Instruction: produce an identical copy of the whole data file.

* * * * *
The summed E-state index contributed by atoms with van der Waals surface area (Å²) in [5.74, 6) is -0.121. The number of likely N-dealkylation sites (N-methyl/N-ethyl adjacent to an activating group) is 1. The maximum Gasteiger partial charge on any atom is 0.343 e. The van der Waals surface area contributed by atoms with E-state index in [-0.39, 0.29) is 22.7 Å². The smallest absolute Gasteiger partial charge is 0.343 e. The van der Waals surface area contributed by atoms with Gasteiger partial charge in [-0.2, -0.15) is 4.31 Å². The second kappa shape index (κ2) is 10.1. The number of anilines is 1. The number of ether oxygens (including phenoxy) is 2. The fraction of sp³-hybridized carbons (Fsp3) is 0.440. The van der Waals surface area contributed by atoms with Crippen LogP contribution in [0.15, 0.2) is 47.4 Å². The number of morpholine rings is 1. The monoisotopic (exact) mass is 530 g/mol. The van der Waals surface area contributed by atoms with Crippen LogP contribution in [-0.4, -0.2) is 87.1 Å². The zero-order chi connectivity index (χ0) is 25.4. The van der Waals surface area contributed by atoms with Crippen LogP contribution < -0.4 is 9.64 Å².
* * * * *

The summed E-state index contributed by atoms with van der Waals surface area (Å²) in [5.74, 6) is -0.121. The number of likely N-dealkylation sites (N-methyl/N-ethyl adjacent to an activating group) is 1. The maximum Gasteiger partial charge on any atom is 0.343 e. The van der Waals surface area contributed by atoms with E-state index in [-0.39, 0.29) is 22.7 Å². The smallest absolute Gasteiger partial charge is 0.343 e. The van der Waals surface area contributed by atoms with Gasteiger partial charge in [-0.2, -0.15) is 4.31 Å². The second kappa shape index (κ2) is 10.1. The number of anilines is 1. The number of ether oxygens (including phenoxy) is 2. The fraction of sp³-hybridized carbons (Fsp3) is 0.440. The van der Waals surface area contributed by atoms with Crippen LogP contribution in [0.15, 0.2) is 47.4 Å². The number of morpholine rings is 1. The monoisotopic (exact) mass is 530 g/mol. The van der Waals surface area contributed by atoms with Crippen LogP contribution in [-0.4, -0.2) is 87.1 Å². The zero-order chi connectivity index (χ0) is 25.4. The van der Waals surface area contributed by atoms with Crippen LogP contribution < -0.4 is 9.64 Å².